I'm always on the lookout for webinars and other online learning opportunities. Not too long ago I learned about Library Connect from BrightTALK. Thanks to them, I've attended talks from NIH Library, Memorial Sloan Kettering Cancer Center, Mendeley, UNC Chapel Hill and more. A session coming up in October might be of interest to you and other medical librarians. Librarians and APIs 101: overview and use cases will be presented by two librarians from Georgetown and U Florida. You can register here. =============================== "The webinar presenters will provide an overview of APIs (application programming interfaces - see definition below) and a broad look at various use cases within the library from updating library systems to conducting research or facilitating access for other researchers. Specific use cases include using an API for text mining (clinical applications) and using APIs to update an institutional repository. The webinar is meant for librarians who do not currently have a strong technical background, but who want to familiarize themselves with the technology and its applications. An API is a software intermediary that allows two applications to talk to each other. In other words, an API is the messenger that delivers your request to the provider that you’re requesting it from and then delivers the response back to you. -- Shana Pearlman, MuleSoft Blog"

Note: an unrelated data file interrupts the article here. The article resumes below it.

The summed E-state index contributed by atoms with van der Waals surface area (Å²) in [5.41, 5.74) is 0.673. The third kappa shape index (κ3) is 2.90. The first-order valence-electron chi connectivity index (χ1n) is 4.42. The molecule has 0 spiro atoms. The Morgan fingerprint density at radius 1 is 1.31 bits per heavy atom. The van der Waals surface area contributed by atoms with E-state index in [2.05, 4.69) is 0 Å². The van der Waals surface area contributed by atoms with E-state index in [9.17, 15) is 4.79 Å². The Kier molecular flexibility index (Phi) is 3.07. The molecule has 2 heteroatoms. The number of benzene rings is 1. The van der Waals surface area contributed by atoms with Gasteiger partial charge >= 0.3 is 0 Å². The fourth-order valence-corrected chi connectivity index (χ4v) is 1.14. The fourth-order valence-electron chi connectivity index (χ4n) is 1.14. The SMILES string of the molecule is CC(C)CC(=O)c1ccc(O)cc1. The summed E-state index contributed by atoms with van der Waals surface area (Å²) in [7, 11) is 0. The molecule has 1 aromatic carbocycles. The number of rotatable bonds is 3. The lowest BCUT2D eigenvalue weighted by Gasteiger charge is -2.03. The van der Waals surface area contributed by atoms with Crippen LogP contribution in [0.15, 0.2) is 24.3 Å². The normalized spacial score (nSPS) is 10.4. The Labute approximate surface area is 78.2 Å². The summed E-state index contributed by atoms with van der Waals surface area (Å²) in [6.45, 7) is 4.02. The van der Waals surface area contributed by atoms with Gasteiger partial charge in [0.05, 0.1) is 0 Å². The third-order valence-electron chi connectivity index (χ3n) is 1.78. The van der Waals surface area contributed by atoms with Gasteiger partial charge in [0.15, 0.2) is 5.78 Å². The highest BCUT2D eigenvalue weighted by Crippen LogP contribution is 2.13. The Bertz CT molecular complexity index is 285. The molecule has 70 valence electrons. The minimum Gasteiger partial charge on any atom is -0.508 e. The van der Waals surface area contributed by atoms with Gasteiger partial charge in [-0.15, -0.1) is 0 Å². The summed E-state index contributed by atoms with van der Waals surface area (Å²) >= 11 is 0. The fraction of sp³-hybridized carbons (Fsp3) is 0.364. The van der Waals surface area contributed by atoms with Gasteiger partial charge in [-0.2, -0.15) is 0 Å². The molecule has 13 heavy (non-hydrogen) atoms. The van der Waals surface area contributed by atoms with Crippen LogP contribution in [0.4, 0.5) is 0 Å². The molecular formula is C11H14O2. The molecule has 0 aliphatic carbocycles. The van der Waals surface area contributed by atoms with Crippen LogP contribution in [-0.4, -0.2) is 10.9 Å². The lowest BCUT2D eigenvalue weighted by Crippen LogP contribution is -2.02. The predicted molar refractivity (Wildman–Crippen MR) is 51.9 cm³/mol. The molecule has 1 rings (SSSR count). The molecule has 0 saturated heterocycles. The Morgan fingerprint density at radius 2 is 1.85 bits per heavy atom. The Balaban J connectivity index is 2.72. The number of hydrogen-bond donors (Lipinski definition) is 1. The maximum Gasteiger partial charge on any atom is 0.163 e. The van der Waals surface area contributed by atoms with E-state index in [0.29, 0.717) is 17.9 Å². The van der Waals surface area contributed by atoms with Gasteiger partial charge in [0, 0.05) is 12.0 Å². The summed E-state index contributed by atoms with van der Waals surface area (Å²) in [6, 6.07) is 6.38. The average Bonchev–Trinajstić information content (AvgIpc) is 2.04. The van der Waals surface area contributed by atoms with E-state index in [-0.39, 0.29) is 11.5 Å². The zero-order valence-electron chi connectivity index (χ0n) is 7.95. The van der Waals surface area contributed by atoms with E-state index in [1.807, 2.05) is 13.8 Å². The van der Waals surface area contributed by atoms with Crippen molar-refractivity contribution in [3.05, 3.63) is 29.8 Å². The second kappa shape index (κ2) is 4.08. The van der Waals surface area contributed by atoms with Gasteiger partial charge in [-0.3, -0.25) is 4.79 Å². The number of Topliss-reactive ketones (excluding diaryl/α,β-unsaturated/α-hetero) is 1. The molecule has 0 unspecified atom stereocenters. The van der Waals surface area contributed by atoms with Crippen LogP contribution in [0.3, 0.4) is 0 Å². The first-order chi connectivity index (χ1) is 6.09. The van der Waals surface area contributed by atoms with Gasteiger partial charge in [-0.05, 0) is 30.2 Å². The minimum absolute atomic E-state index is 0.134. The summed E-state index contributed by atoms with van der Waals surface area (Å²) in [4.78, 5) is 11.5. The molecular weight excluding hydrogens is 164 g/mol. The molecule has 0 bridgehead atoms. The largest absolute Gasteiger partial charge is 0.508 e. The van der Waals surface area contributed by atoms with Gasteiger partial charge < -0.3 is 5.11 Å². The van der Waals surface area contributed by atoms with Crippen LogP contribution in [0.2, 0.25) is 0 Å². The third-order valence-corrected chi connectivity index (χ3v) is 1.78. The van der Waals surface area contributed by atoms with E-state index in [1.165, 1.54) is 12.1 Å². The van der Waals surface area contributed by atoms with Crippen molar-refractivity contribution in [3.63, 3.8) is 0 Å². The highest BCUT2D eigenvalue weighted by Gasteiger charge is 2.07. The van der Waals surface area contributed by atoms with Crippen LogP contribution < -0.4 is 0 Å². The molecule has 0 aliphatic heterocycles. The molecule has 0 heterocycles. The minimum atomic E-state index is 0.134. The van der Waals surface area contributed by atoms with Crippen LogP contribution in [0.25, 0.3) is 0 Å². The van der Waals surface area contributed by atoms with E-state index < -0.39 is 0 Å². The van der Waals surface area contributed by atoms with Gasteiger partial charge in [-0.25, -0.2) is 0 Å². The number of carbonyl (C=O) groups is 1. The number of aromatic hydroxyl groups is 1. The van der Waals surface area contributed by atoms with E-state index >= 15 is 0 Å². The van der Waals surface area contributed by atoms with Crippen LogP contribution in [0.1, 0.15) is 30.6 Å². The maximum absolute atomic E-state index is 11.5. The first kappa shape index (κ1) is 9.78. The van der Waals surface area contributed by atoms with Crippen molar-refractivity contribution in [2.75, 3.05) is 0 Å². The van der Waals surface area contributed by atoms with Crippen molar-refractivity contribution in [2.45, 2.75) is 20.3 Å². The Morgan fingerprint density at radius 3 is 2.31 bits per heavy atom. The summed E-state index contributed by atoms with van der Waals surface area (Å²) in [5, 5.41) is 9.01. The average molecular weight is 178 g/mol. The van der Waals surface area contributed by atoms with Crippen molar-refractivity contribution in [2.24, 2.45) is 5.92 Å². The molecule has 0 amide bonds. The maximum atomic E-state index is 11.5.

It's not hard to imagine that robots and artificial intelligence will become more and more a part of the health care sector. It's easy to see how a robot companion or device could assist older patients in their homes or perhaps keep them out of the hospital, but what about on an active Labor and Delivery unit? A 2016 robot made decisions that 90% of doctors and nurses agreed with in regards to L&D nurse scheduling and patient room assignment. What do you think? Is there a future for robots in health care?
"Today’s robots are awkward co-workers because they are often unable to predict what humans need. In hospitals, robots are employed to perform simple tasks such as delivering supplies and medications, but they have to be explicitly told what to do.
A team from MIT’s Computer Science and Artificial Intelligence Laboratory (CSAIL) thinks that this will soon change, and that robots might be most effective by helping humans perform one of the most complex tasks of all: scheduling.
In a pair of new papers, CSAIL researchers demonstrate a robot that, by learning from human workers, can help assign and schedule tasks in fields ranging from medicine to the military...."
Someone posted this to FB, but I’ve been telling people about